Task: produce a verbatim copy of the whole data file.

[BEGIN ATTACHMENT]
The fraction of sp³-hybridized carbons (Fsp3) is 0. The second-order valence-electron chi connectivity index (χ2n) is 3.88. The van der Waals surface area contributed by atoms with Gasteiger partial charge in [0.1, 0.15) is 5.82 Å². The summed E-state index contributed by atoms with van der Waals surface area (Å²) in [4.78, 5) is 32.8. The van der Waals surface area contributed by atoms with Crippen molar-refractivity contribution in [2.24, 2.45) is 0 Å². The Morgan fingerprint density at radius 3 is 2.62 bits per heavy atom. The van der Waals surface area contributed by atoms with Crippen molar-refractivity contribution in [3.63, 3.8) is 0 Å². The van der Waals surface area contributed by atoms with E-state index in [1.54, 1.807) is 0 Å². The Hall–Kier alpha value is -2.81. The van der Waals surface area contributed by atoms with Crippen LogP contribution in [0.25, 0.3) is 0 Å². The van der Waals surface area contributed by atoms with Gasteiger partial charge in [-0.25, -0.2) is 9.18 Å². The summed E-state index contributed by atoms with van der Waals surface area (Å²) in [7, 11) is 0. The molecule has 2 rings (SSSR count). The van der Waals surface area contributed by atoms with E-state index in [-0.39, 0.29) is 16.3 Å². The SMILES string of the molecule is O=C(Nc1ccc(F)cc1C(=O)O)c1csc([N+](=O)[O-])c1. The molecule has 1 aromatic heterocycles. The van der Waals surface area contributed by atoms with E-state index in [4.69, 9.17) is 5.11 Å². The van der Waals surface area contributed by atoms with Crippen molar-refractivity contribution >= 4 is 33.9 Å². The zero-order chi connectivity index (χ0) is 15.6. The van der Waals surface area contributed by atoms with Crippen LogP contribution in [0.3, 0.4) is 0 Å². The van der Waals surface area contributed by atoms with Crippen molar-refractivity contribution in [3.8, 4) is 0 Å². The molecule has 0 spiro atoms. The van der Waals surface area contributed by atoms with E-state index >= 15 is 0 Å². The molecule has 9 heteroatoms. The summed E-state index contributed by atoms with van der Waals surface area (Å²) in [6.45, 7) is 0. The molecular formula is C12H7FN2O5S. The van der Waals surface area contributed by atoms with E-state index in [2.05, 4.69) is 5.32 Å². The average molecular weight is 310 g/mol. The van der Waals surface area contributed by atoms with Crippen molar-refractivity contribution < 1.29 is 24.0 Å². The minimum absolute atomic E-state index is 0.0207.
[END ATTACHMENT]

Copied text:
The fraction of sp³-hybridized carbons (Fsp3) is 0. The second-order valence-electron chi connectivity index (χ2n) is 3.88. The van der Waals surface area contributed by atoms with Gasteiger partial charge in [0.1, 0.15) is 5.82 Å². The summed E-state index contributed by atoms with van der Waals surface area (Å²) in [4.78, 5) is 32.8. The van der Waals surface area contributed by atoms with Crippen molar-refractivity contribution in [2.24, 2.45) is 0 Å². The Morgan fingerprint density at radius 3 is 2.62 bits per heavy atom. The van der Waals surface area contributed by atoms with Crippen molar-refractivity contribution in [3.63, 3.8) is 0 Å². The van der Waals surface area contributed by atoms with E-state index in [1.54, 1.807) is 0 Å². The Hall–Kier alpha value is -2.81. The van der Waals surface area contributed by atoms with Crippen LogP contribution in [0.25, 0.3) is 0 Å². The van der Waals surface area contributed by atoms with Gasteiger partial charge in [-0.25, -0.2) is 9.18 Å². The summed E-state index contributed by atoms with van der Waals surface area (Å²) in [7, 11) is 0. The molecule has 2 rings (SSSR count). The van der Waals surface area contributed by atoms with E-state index in [-0.39, 0.29) is 16.3 Å². The SMILES string of the molecule is O=C(Nc1ccc(F)cc1C(=O)O)c1csc([N+](=O)[O-])c1. The molecule has 1 aromatic heterocycles. The van der Waals surface area contributed by atoms with E-state index in [4.69, 9.17) is 5.11 Å². The van der Waals surface area contributed by atoms with Crippen molar-refractivity contribution >= 4 is 33.9 Å². The zero-order chi connectivity index (χ0) is 15.6. The van der Waals surface area contributed by atoms with Crippen LogP contribution in [0.3, 0.4) is 0 Å². The van der Waals surface area contributed by atoms with Crippen molar-refractivity contribution in [3.8, 4) is 0 Å². The molecule has 0 spiro atoms. The van der Waals surface area contributed by atoms with E-state index >= 15 is 0 Å². The molecule has 9 heteroatoms. The summed E-state index contributed by atoms with van der Waals surface area (Å²) in [6.45, 7) is 0. The molecular formula is C12H7FN2O5S. The van der Waals surface area contributed by atoms with E-state index in [2.05, 4.69) is 5.32 Å². The average molecular weight is 310 g/mol. The van der Waals surface area contributed by atoms with Crippen molar-refractivity contribution < 1.29 is 24.0 Å². The minimum absolute atomic E-state index is 0.0207.